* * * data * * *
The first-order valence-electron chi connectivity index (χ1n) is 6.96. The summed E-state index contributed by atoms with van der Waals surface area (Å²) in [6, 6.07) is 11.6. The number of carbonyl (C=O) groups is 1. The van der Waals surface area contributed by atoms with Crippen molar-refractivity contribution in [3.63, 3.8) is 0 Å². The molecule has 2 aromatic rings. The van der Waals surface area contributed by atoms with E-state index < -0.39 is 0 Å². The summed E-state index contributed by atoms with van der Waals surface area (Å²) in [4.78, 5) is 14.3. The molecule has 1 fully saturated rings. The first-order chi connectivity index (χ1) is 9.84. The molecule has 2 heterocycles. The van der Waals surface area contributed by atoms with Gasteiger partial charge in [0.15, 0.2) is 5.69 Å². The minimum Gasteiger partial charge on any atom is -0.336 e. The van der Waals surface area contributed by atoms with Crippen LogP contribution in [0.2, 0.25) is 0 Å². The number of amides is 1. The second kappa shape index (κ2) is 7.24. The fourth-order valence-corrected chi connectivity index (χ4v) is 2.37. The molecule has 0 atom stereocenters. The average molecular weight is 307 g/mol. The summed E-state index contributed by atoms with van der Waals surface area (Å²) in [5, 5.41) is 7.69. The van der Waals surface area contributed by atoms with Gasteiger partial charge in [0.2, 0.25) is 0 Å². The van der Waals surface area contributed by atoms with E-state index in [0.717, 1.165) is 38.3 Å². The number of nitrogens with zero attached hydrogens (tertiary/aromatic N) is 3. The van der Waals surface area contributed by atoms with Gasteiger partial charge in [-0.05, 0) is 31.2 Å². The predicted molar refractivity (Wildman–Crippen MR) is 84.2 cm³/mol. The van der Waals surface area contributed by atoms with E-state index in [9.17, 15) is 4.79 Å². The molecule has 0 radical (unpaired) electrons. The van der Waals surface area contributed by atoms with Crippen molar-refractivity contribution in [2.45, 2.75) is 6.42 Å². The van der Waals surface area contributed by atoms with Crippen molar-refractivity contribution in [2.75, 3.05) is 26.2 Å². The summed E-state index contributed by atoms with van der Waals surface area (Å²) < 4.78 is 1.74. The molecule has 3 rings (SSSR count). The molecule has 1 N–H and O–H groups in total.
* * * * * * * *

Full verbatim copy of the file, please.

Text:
The first-order valence-electron chi connectivity index (χ1n) is 6.96. The summed E-state index contributed by atoms with van der Waals surface area (Å²) in [6, 6.07) is 11.6. The number of carbonyl (C=O) groups is 1. The van der Waals surface area contributed by atoms with Crippen molar-refractivity contribution in [3.63, 3.8) is 0 Å². The molecule has 2 aromatic rings. The van der Waals surface area contributed by atoms with E-state index < -0.39 is 0 Å². The summed E-state index contributed by atoms with van der Waals surface area (Å²) in [4.78, 5) is 14.3. The molecule has 1 fully saturated rings. The first-order chi connectivity index (χ1) is 9.84. The molecule has 2 heterocycles. The van der Waals surface area contributed by atoms with Gasteiger partial charge in [0.15, 0.2) is 5.69 Å². The minimum Gasteiger partial charge on any atom is -0.336 e. The van der Waals surface area contributed by atoms with Crippen LogP contribution in [0.2, 0.25) is 0 Å². The number of amides is 1. The second kappa shape index (κ2) is 7.24. The fourth-order valence-corrected chi connectivity index (χ4v) is 2.37. The molecule has 0 atom stereocenters. The average molecular weight is 307 g/mol. The summed E-state index contributed by atoms with van der Waals surface area (Å²) in [5, 5.41) is 7.69. The van der Waals surface area contributed by atoms with Gasteiger partial charge in [0.2, 0.25) is 0 Å². The van der Waals surface area contributed by atoms with E-state index in [0.717, 1.165) is 38.3 Å². The number of nitrogens with zero attached hydrogens (tertiary/aromatic N) is 3. The van der Waals surface area contributed by atoms with Gasteiger partial charge in [-0.05, 0) is 31.2 Å². The predicted molar refractivity (Wildman–Crippen MR) is 84.2 cm³/mol. The van der Waals surface area contributed by atoms with E-state index in [9.17, 15) is 4.79 Å². The molecule has 0 radical (unpaired) electrons. The van der Waals surface area contributed by atoms with Crippen molar-refractivity contribution in [2.45, 2.75) is 6.42 Å². The van der Waals surface area contributed by atoms with Crippen molar-refractivity contribution in [2.75, 3.05) is 26.2 Å². The summed E-state index contributed by atoms with van der Waals surface area (Å²) < 4.78 is 1.74. The molecule has 3 rings (SSSR count). The molecule has 1 N–H and O–H groups in total.